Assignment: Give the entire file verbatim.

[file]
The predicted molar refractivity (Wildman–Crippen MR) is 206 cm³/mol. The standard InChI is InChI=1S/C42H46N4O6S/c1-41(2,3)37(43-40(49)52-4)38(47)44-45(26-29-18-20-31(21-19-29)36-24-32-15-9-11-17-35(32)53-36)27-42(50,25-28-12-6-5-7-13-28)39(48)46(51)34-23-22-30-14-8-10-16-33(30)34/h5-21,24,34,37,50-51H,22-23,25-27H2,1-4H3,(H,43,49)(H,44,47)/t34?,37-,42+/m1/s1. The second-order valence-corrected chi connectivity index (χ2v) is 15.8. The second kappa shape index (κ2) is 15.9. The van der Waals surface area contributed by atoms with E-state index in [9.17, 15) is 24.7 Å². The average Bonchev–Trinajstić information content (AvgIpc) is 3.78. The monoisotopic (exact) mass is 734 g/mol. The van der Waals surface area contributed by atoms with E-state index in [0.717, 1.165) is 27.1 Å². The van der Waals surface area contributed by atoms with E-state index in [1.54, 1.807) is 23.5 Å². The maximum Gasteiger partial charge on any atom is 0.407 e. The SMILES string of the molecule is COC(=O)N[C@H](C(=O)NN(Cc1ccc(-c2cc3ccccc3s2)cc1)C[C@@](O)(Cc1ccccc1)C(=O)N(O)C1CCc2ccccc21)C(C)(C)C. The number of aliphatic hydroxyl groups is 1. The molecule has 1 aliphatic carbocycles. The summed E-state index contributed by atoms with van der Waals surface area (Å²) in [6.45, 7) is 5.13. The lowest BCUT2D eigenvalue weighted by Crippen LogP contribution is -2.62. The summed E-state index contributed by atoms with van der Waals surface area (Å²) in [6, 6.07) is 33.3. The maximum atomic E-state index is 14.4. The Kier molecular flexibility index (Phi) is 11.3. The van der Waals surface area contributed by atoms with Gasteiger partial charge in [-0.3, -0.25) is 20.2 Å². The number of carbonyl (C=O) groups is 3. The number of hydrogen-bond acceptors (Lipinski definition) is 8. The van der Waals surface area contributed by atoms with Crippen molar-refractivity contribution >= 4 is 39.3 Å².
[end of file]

The predicted molar refractivity (Wildman–Crippen MR) is 206 cm³/mol. The standard InChI is InChI=1S/C42H46N4O6S/c1-41(2,3)37(43-40(49)52-4)38(47)44-45(26-29-18-20-31(21-19-29)36-24-32-15-9-11-17-35(32)53-36)27-42(50,25-28-12-6-5-7-13-28)39(48)46(51)34-23-22-30-14-8-10-16-33(30)34/h5-21,24,34,37,50-51H,22-23,25-27H2,1-4H3,(H,43,49)(H,44,47)/t34?,37-,42+/m1/s1. The second-order valence-corrected chi connectivity index (χ2v) is 15.8. The second kappa shape index (κ2) is 15.9. The van der Waals surface area contributed by atoms with E-state index in [9.17, 15) is 24.7 Å². The average Bonchev–Trinajstić information content (AvgIpc) is 3.78. The monoisotopic (exact) mass is 734 g/mol. The van der Waals surface area contributed by atoms with E-state index in [0.717, 1.165) is 27.1 Å². The van der Waals surface area contributed by atoms with E-state index in [1.54, 1.807) is 23.5 Å². The maximum Gasteiger partial charge on any atom is 0.407 e. The SMILES string of the molecule is COC(=O)N[C@H](C(=O)NN(Cc1ccc(-c2cc3ccccc3s2)cc1)C[C@@](O)(Cc1ccccc1)C(=O)N(O)C1CCc2ccccc21)C(C)(C)C. The number of aliphatic hydroxyl groups is 1. The molecule has 1 aliphatic carbocycles. The summed E-state index contributed by atoms with van der Waals surface area (Å²) in [6.45, 7) is 5.13. The lowest BCUT2D eigenvalue weighted by Crippen LogP contribution is -2.62. The summed E-state index contributed by atoms with van der Waals surface area (Å²) in [6, 6.07) is 33.3. The maximum atomic E-state index is 14.4. The Kier molecular flexibility index (Phi) is 11.3. The van der Waals surface area contributed by atoms with Gasteiger partial charge in [-0.3, -0.25) is 20.2 Å². The number of carbonyl (C=O) groups is 3. The number of hydrogen-bond acceptors (Lipinski definition) is 8. The van der Waals surface area contributed by atoms with Crippen molar-refractivity contribution >= 4 is 39.3 Å².